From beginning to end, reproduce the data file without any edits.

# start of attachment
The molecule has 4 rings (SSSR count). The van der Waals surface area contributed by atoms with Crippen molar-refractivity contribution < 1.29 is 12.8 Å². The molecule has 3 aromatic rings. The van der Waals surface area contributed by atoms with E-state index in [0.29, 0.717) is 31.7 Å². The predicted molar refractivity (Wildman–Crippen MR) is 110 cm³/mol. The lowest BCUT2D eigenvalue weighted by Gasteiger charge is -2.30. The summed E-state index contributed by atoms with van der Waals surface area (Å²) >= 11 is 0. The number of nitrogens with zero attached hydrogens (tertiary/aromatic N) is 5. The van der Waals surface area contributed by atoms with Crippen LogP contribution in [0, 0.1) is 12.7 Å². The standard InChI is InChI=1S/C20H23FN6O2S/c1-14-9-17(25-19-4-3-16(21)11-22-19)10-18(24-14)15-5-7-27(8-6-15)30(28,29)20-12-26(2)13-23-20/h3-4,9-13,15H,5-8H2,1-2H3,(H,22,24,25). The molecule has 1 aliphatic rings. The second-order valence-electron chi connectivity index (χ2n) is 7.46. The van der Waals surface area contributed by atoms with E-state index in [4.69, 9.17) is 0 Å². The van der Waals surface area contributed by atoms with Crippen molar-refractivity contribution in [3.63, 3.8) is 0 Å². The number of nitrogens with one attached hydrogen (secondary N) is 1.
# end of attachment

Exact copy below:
The molecule has 4 rings (SSSR count). The van der Waals surface area contributed by atoms with Crippen molar-refractivity contribution < 1.29 is 12.8 Å². The molecule has 3 aromatic rings. The van der Waals surface area contributed by atoms with E-state index in [0.29, 0.717) is 31.7 Å². The predicted molar refractivity (Wildman–Crippen MR) is 110 cm³/mol. The lowest BCUT2D eigenvalue weighted by Gasteiger charge is -2.30. The summed E-state index contributed by atoms with van der Waals surface area (Å²) >= 11 is 0. The number of nitrogens with zero attached hydrogens (tertiary/aromatic N) is 5. The van der Waals surface area contributed by atoms with Crippen LogP contribution in [0, 0.1) is 12.7 Å². The standard InChI is InChI=1S/C20H23FN6O2S/c1-14-9-17(25-19-4-3-16(21)11-22-19)10-18(24-14)15-5-7-27(8-6-15)30(28,29)20-12-26(2)13-23-20/h3-4,9-13,15H,5-8H2,1-2H3,(H,22,24,25). The molecule has 1 aliphatic rings. The second-order valence-electron chi connectivity index (χ2n) is 7.46. The van der Waals surface area contributed by atoms with E-state index in [4.69, 9.17) is 0 Å². The van der Waals surface area contributed by atoms with Crippen molar-refractivity contribution in [3.63, 3.8) is 0 Å². The number of nitrogens with one attached hydrogen (secondary N) is 1.